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Tuesday, January 16, 2007
Boxer's glass jaw Sentator Barbara Boxer is trying her best to demonstrate that women are too soft to lead. In a testy Senate hearing last week on the President's new Iraq plan, the U.S. Senator from California grilled Secretary of State Condoleezza Rice. "Who pays the price? I'm not going to pay a personal price. My kids are too old and my grandchild is too young. You're not going to pay a particular price, as I understand it, with an immediate family. So who pays the price? The American military and their families. And I just want to bring us back to that fact." Rice didn't take offense immediately, but later suggested that Boxer had "set back feminism." She told the New York Times, "I thought it was O.K. to be single. I thought it was O.K. to not have children, and I thought you could still make good decisions on behalf of the country if you were single and didn't have children." White House Spokesman Tony Snow took the same view. "I don’t know if she was intentionally tacky," Snow said in an interview on Fox News. "It's a great leap backward for feminism." Others have characterized the comments as Boxer bullying Rice, which is both an exaggeration and an insult to Rice, because it suggests she needs someone to rescue her. She doesn't, and certainly not from the likes of Boxer. But Boxer's comments should cause concern among women, who want to be judged by their abilities, not by qualities frequently assigned to their gender. Boxer may not be unique in her approach to judging the war, but it does expose her feminine, not feminist, side. She is using the pain of war to judge the plan, rather than analyzing the plan's potential for success. When it comes to war, she has a glass jaw. After the controversy erupted, Boxer dug herself deeper into the emotional hole. "What I was trying to do in this exchange was to find common ground with Condi Rice," she said. "My whole point was to focus on the military families who pay the price." Yeah, that's the problem. It may sound cold, but if leaders in wartime allowed themselves to "focus on the military families who pay the price," they would never win a war. They would always quit too early. No one wants brave young American soldiers to die, but commanders in chief have to be willing to accept that sacrifice. They have to stay focused on victory, not on the pain that accompanies victory. Boxer's emotional outburst should not be used to disqualify all women from leadership positions, but women who want to be leaders should be quick to distance themselves from Boxer's line of reasoning, lest we judge them all to be similarly disadvantaged. Ralph Bristol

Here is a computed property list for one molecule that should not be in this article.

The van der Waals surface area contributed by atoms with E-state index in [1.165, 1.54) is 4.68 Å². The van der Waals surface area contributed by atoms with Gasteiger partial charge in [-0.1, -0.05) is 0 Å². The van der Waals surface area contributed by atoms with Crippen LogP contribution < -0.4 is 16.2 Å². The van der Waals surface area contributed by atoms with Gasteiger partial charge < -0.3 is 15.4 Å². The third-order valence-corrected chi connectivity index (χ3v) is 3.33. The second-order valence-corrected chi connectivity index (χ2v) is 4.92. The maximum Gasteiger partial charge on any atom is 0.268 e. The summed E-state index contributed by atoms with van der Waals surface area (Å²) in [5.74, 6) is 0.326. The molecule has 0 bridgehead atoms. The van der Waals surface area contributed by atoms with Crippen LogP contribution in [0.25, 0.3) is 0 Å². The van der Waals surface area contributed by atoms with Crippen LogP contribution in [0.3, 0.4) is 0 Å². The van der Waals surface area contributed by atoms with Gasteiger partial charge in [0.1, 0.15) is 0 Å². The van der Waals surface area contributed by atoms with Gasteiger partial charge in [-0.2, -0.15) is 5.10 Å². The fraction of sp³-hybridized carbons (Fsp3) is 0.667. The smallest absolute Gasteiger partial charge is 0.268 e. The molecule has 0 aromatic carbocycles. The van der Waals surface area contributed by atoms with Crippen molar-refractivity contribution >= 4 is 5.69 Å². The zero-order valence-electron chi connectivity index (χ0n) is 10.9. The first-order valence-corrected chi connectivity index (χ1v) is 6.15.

posted by Jack Mercer @ 1/16/2007 08:38:00 AM  
  • At 1/16/2007 10:03:00 PM, Blogger Larry said…

    Politics ahead of principles. Boxer for years led the femminist movement. Isn't it funny that Condi has succeeded where Boxer failed? Condi makes decisions on the world stage. Boxer is stuck in obscurity.


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"Snipet" (pronounced: snipe - it) is not a word.It is a derivative of two words: "Snipe" and "Snippet".

Miriam Webster defines Snipe as: to aim a carping or snide attack, or: to shoot at exposed individuals (as of an enemy's forces) from a usually concealed point of vantage.

Miriam Webster defines Snippet as: : a small part, piece, or thing; especially : a brief quotable passage.

In short, "Snipets" are brief, snide shots at exposed situations from a concealed vantage point.

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